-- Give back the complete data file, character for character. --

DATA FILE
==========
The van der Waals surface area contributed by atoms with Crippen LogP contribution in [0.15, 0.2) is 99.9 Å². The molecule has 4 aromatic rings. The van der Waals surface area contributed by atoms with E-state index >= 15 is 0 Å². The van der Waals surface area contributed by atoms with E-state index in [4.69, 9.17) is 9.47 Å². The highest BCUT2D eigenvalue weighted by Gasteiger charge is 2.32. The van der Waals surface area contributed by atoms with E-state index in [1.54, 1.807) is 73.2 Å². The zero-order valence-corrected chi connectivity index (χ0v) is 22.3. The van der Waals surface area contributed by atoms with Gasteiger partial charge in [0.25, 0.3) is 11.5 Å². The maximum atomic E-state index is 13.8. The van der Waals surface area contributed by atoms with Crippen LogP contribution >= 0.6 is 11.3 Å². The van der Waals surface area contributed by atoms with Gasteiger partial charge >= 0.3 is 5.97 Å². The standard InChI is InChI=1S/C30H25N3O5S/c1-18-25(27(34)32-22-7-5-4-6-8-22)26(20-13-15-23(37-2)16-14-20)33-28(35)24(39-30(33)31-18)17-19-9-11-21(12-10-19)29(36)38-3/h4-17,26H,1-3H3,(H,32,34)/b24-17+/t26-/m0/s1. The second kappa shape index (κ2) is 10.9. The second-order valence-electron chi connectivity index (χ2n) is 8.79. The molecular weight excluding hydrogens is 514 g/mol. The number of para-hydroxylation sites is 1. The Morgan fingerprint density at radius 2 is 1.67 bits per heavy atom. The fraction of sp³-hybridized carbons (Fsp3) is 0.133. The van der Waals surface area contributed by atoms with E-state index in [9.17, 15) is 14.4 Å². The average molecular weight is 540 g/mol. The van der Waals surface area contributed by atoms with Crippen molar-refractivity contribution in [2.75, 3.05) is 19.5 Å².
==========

The van der Waals surface area contributed by atoms with Crippen LogP contribution in [0.15, 0.2) is 99.9 Å². The molecule has 4 aromatic rings. The van der Waals surface area contributed by atoms with E-state index >= 15 is 0 Å². The van der Waals surface area contributed by atoms with E-state index in [4.69, 9.17) is 9.47 Å². The highest BCUT2D eigenvalue weighted by Gasteiger charge is 2.32. The van der Waals surface area contributed by atoms with E-state index in [1.54, 1.807) is 73.2 Å². The zero-order valence-corrected chi connectivity index (χ0v) is 22.3. The van der Waals surface area contributed by atoms with Gasteiger partial charge in [0.25, 0.3) is 11.5 Å². The maximum atomic E-state index is 13.8. The van der Waals surface area contributed by atoms with Crippen LogP contribution >= 0.6 is 11.3 Å². The van der Waals surface area contributed by atoms with Gasteiger partial charge >= 0.3 is 5.97 Å². The standard InChI is InChI=1S/C30H25N3O5S/c1-18-25(27(34)32-22-7-5-4-6-8-22)26(20-13-15-23(37-2)16-14-20)33-28(35)24(39-30(33)31-18)17-19-9-11-21(12-10-19)29(36)38-3/h4-17,26H,1-3H3,(H,32,34)/b24-17+/t26-/m0/s1. The second kappa shape index (κ2) is 10.9. The second-order valence-electron chi connectivity index (χ2n) is 8.79. The molecular weight excluding hydrogens is 514 g/mol. The number of para-hydroxylation sites is 1. The Morgan fingerprint density at radius 2 is 1.67 bits per heavy atom. The fraction of sp³-hybridized carbons (Fsp3) is 0.133. The van der Waals surface area contributed by atoms with E-state index in [9.17, 15) is 14.4 Å². The average molecular weight is 540 g/mol. The van der Waals surface area contributed by atoms with Crippen molar-refractivity contribution in [2.75, 3.05) is 19.5 Å².